“Anaemia is an+aemia (no+blood). It is a condition wherein there is decreased oxygen-carrying capacity by the blood.”
Anemia can occur either due to a decreased RBC count, decreased hemoglobin or the decreased blood volume. All these lead to the insufficient oxygen-carrying capacity to the tissues and cells by the blood.
RBC’s per deciliter of blood is kept constant to aid proper respiration. When RBC count per mm of blood falls, we experience anemia.
This anemia is mostly found in women and children. The rate of incidence is as below.
- Pregnant women (38%)
- Children below two years of age (14%)
- Elderly people above 65 years (10%)
- Women aged between 12 to 49 years (9%)
But of them, anemia is seen mostly in women with abnormal menstruation, during pregnancy and also in children with poor nutrition.
Clinically anemia is of following types like
- Normocytic anemia
- megaloblastic anemia
- microcytic anemia
When blood is examined under a microscope, there are three types of anemia like
Here the Red blood cell size is normal with sufficient levels of hemoglobin. This types of anemia occur due to a decrease in erythrocyte count rather than the changes in RBC. This is caused due to blood loss in injury, menstruation, etc. in many cases. However, it can also be caused due to deficiency of erythropoietin where there is less synthesis or red blood cells in the bone marrow.
In this type, the red blood cells are of enormous. They can have sufficient hemoglobin or less. These cells are not fully matured. They are formed with incomplete cell division in the bone marrow leading to bulk than the normal size.
Microcytic anemia is one where the RBC cells are smaller in size than the normal ones. This is mostly due to insufficient hemoglobin levels.
The oxygen-carrying capacity of the blood depends on the hemoglobin portion situated inside red blood cells (RBC’s). So if there is anemia we experience weakness and lack of strength.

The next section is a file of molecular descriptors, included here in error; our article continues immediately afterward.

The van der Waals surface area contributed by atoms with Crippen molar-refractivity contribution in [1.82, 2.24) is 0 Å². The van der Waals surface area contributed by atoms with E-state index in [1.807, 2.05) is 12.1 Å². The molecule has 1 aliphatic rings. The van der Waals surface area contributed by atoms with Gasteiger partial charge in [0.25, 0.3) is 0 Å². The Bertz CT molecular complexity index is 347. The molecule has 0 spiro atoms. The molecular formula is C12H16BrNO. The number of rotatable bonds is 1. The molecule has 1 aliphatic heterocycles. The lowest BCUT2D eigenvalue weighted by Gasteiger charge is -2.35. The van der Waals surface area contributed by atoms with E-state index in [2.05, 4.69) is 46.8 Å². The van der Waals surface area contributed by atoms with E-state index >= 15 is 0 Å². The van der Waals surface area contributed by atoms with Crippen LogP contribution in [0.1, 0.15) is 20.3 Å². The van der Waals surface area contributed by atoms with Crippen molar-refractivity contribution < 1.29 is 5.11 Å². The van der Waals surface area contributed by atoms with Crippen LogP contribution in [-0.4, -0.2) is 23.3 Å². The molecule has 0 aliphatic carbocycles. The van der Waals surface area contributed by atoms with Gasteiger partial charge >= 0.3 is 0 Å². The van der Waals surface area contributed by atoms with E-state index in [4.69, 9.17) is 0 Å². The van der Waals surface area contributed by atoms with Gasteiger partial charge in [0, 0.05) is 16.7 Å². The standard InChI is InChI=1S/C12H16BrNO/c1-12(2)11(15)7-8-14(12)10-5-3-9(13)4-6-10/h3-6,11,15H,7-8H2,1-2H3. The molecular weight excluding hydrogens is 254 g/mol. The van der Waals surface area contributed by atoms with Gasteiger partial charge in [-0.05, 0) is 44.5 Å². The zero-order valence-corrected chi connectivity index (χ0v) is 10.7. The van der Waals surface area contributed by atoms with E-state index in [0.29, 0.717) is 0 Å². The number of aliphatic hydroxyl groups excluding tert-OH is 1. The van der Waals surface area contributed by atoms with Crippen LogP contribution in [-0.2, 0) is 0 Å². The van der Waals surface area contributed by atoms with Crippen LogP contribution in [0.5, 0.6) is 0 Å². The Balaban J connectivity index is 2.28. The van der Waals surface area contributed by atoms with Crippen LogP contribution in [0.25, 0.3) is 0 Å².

These RBC’s are formed in the red bone marrow of the large bones in the body. They have a life span of 120 days. They become fragile due to wear and tear during circulation and get destroyed in the liver and spleen.
The dead ones are replaced by the new RBC’s. The cells formed in the bone marrow are quite large than normal RBC’s and hence vitamins like folic acid and Vit-B12 help in their multiplication to RBC’s.
The causes of anemia are
a) Iron deficiency
b) Vitamin B12 Deficiency
c) Vitamin B9 (folate) deficiency
d) A decrease in blood cell formation
e) Blood loss due to hemorrhage
f) Excessive and premature destruction of red blood cells.
So anemia can occur when there is less volume of blood (in cases like severe bleeding). Due to malnutrition, a decrease in RBC count can occur due to a decreased supply of Vitamins B12 and B9. Decreased hemoglobin content can occur due to lack of iron supplement in food.
Types of anemia scientifically:
1. Aplastic anemia: This is a condition that indicates damage to the red bone marrow of long bones. As we know, the red bone marrow is the site of erythropoiesis, i.e., the formation of blood cells. But due to the effect of radiation or drugs this bone marrow gets damaged. Hence, there is an inability to produce enough RBC’s required for sufficient oxygenation. In severe cases, it may require bone marrow transplantation.
2. Megaloblastic Anemia: As the name indicates, the cells formed are very large.
This is due to the lack of vitamin-12 or folic acid leading to mega RBS. This again happens due to improper multiplication of large cells formed in the bone marrow.